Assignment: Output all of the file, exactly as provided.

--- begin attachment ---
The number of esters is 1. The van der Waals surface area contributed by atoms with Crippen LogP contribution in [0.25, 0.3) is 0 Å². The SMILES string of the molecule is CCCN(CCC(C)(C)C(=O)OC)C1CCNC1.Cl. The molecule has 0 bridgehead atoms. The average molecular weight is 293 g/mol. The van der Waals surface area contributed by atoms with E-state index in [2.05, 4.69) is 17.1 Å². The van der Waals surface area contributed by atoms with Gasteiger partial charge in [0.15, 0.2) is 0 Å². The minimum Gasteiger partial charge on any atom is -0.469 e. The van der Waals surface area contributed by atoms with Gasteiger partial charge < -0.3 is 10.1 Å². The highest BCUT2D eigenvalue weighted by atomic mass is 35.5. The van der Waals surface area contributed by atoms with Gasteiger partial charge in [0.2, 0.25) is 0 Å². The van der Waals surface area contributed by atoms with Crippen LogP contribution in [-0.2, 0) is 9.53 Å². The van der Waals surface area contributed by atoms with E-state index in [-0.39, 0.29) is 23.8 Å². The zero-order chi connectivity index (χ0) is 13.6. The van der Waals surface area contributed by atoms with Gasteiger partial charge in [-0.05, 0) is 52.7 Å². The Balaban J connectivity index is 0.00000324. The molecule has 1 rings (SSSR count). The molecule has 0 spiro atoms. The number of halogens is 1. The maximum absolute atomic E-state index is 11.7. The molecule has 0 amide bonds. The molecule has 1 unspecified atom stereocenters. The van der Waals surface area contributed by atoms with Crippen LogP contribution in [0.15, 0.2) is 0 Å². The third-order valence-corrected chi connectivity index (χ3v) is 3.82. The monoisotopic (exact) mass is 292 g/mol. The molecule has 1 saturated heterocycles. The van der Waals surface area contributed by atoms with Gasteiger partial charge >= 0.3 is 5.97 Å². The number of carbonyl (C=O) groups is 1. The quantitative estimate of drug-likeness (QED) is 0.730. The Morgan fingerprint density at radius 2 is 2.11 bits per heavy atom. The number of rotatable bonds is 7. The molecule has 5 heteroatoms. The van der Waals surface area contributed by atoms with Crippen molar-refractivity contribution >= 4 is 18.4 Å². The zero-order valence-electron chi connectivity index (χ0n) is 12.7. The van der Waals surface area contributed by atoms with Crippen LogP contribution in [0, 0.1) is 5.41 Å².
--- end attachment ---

The number of esters is 1. The van der Waals surface area contributed by atoms with Crippen LogP contribution in [0.25, 0.3) is 0 Å². The SMILES string of the molecule is CCCN(CCC(C)(C)C(=O)OC)C1CCNC1.Cl. The molecule has 0 bridgehead atoms. The average molecular weight is 293 g/mol. The van der Waals surface area contributed by atoms with E-state index in [2.05, 4.69) is 17.1 Å². The van der Waals surface area contributed by atoms with Gasteiger partial charge in [0.15, 0.2) is 0 Å². The minimum Gasteiger partial charge on any atom is -0.469 e. The van der Waals surface area contributed by atoms with Gasteiger partial charge < -0.3 is 10.1 Å². The highest BCUT2D eigenvalue weighted by atomic mass is 35.5. The van der Waals surface area contributed by atoms with Gasteiger partial charge in [0.2, 0.25) is 0 Å². The van der Waals surface area contributed by atoms with Crippen LogP contribution in [-0.2, 0) is 9.53 Å². The van der Waals surface area contributed by atoms with E-state index in [-0.39, 0.29) is 23.8 Å². The zero-order chi connectivity index (χ0) is 13.6. The van der Waals surface area contributed by atoms with Gasteiger partial charge in [-0.05, 0) is 52.7 Å². The Balaban J connectivity index is 0.00000324. The molecule has 1 rings (SSSR count). The molecule has 0 spiro atoms. The number of halogens is 1. The maximum absolute atomic E-state index is 11.7. The molecule has 0 amide bonds. The molecule has 1 unspecified atom stereocenters. The van der Waals surface area contributed by atoms with Crippen LogP contribution in [0.15, 0.2) is 0 Å². The third-order valence-corrected chi connectivity index (χ3v) is 3.82. The monoisotopic (exact) mass is 292 g/mol. The molecule has 1 saturated heterocycles. The van der Waals surface area contributed by atoms with Gasteiger partial charge >= 0.3 is 5.97 Å². The number of carbonyl (C=O) groups is 1. The quantitative estimate of drug-likeness (QED) is 0.730. The Morgan fingerprint density at radius 2 is 2.11 bits per heavy atom. The number of rotatable bonds is 7. The molecule has 5 heteroatoms. The van der Waals surface area contributed by atoms with Crippen molar-refractivity contribution >= 4 is 18.4 Å². The zero-order valence-electron chi connectivity index (χ0n) is 12.7. The van der Waals surface area contributed by atoms with Crippen LogP contribution in [0, 0.1) is 5.41 Å².